- Colubrina asiatica is a low shrub with climbing branches. The climbing branches can reach to 30 ft. (9 m) in length.
- Leaves are alternate, 1.5-5.5 in. (3.7-13.7 cm) long, shiny, toothed, broadly ovate and accuminate.
- Flowers are small, greenish and bloom in clusters in the axils of the leaves. Blooming occurs in the mid-summer, but can occur year-round.
- Fruit are 0.5 in. (1.3 cm) long, berry-like capsules with small, gray seeds. Seeds float and are salt-tolerant, thus enabling them to be dispersed by ocean currents.
- Ecological Threat
- Colubrina asiatica occurs in full to partial sun on upland sites and was first collected in Florida in 1937.
Scandent-scrambling, essentially glabrous shrub. The common name latherleaf denotes that C. asiatica leaves contain a useful saponin-like substance. Neal (1965) wrote that in Hawaii and elsewhere, the plant is used medicinally and its leaves have long been used for soap as they form a lather in water.
C. asiatica (Ramnaceae) is characterized by its rambling growth over other vegetation; glossy, dark green, thin leaves; and small axillary clusters of minute greenish flowers and fruit. A line drawing is in Langeland (1990) and a color photo in Scurlock (1987).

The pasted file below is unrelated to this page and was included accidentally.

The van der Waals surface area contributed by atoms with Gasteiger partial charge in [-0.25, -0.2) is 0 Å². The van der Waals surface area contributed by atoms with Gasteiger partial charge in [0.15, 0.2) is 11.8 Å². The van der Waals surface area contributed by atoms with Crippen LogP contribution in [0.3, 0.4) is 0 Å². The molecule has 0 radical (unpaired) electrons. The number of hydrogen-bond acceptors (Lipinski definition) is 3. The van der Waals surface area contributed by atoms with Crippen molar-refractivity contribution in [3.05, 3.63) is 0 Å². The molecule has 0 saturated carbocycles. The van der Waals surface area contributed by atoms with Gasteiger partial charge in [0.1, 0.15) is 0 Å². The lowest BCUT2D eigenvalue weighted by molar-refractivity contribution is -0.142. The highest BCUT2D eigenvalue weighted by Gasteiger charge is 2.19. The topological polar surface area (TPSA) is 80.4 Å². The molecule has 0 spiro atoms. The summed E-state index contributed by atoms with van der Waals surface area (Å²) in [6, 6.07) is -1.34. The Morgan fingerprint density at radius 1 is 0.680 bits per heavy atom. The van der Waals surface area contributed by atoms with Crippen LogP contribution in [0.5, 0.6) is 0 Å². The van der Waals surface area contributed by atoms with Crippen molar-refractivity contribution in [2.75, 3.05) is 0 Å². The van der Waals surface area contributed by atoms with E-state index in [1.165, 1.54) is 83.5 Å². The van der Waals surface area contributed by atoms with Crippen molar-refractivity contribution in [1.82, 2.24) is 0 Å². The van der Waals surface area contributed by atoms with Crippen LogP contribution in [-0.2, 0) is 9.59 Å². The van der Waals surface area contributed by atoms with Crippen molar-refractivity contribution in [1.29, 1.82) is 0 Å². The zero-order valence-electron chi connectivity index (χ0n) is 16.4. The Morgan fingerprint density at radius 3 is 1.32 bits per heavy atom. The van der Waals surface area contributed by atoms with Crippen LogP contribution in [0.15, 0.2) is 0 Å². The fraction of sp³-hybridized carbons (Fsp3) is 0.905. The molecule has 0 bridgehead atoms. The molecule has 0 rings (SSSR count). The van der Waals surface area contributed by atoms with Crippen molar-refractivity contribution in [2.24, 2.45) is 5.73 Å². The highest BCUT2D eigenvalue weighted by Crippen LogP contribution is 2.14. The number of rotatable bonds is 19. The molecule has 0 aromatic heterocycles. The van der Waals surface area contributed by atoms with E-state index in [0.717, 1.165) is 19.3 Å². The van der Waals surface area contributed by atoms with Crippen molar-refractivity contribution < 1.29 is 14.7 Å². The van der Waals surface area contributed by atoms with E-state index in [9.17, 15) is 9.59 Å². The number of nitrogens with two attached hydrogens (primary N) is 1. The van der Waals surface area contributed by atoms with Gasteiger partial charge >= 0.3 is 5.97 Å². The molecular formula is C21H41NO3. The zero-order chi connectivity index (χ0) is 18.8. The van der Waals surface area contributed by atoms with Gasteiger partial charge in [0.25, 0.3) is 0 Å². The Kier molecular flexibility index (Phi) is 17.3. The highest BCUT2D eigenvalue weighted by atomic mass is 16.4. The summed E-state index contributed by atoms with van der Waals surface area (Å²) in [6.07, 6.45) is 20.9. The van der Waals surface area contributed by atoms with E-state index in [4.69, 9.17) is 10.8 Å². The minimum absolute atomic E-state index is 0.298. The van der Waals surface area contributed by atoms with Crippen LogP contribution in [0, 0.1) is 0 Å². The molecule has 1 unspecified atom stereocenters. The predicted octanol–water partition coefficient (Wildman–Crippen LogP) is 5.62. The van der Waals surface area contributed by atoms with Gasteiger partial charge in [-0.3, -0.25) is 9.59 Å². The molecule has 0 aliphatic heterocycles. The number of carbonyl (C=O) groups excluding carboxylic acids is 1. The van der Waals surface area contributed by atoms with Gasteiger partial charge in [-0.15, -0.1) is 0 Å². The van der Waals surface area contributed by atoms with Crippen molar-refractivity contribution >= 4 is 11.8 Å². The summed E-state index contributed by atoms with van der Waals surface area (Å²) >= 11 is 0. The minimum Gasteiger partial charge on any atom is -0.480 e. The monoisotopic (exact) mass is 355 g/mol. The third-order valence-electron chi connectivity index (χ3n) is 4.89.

- Weeds Gone Wild: Alien Plant Invaders of Natural Areas - Plant Conservation Alliance
- Element Stewardship Abstract - The Nature Conservancy
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EDDMapS Distribution - This map is incomplete and is based only on current site and county level reports made by experts, herbaria, and literature. For more information, visit www.eddmaps.org
State Invasive List - This map identifies those states that list this species on their invasive species list. For more information, visit Invasive.org
Invasive Listing Sources
- East Central Florida CISMA
- Faith Campbell, 1998
- Florida Exotic Pest Plant Council - Category I
- Florida Keys Invasive Species Task Force - Category I
- Florida Noxious Weeds
- Jil M. Swearingen, Survey of invasive plants occurring on National Park Service lands, 2000-2007
- John Randall, The Nature Conservancy, Survey of TNC Preserves, 1995.
- Reichard, Sarah. 1994. Assessing the potential of invasiveness in woody plants introduced in North America. University of Washington Ph.D. dissertation.
- Treasure Coast Cooperative Invasive Species Mgmt. Area - EARLY DRAFT
- WeedUS - Database of Plants Invading Natural Areas in the United States
|Common Name Reference:|| USDA, NRCS. 2010. The PLANTS Database. National Plant Data Center, Baton Rouge, LA, USA.|
|Scientific Name Reference:||USDA, NRCS. 2010. The PLANTS Database. National Plant Data Center, Baton Rouge, LA, USA.|